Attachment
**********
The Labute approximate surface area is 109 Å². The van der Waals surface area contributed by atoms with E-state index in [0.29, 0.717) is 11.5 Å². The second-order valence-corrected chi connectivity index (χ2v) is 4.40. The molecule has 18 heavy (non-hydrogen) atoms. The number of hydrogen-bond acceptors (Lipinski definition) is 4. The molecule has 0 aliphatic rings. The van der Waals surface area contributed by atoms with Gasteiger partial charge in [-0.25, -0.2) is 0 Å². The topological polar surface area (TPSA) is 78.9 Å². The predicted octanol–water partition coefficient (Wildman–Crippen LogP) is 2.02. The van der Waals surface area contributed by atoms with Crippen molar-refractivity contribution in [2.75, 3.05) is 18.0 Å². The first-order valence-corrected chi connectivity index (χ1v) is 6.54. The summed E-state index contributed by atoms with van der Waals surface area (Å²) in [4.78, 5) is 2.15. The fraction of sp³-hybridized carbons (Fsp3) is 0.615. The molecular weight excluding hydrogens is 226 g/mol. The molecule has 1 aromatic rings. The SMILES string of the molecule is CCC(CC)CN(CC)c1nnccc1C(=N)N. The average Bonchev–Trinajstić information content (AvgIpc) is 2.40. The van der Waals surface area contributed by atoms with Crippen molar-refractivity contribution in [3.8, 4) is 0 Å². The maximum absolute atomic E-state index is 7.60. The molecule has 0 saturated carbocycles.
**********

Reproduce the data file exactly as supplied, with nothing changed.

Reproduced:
The Labute approximate surface area is 109 Å². The van der Waals surface area contributed by atoms with E-state index in [0.29, 0.717) is 11.5 Å². The second-order valence-corrected chi connectivity index (χ2v) is 4.40. The molecule has 18 heavy (non-hydrogen) atoms. The number of hydrogen-bond acceptors (Lipinski definition) is 4. The molecule has 0 aliphatic rings. The van der Waals surface area contributed by atoms with Gasteiger partial charge in [-0.25, -0.2) is 0 Å². The topological polar surface area (TPSA) is 78.9 Å². The predicted octanol–water partition coefficient (Wildman–Crippen LogP) is 2.02. The van der Waals surface area contributed by atoms with Crippen molar-refractivity contribution in [2.75, 3.05) is 18.0 Å². The first-order valence-corrected chi connectivity index (χ1v) is 6.54. The summed E-state index contributed by atoms with van der Waals surface area (Å²) in [4.78, 5) is 2.15. The fraction of sp³-hybridized carbons (Fsp3) is 0.615. The molecular weight excluding hydrogens is 226 g/mol. The molecule has 1 aromatic rings. The SMILES string of the molecule is CCC(CC)CN(CC)c1nnccc1C(=N)N. The average Bonchev–Trinajstić information content (AvgIpc) is 2.40. The van der Waals surface area contributed by atoms with Crippen molar-refractivity contribution in [3.8, 4) is 0 Å². The maximum absolute atomic E-state index is 7.60. The molecule has 0 saturated carbocycles.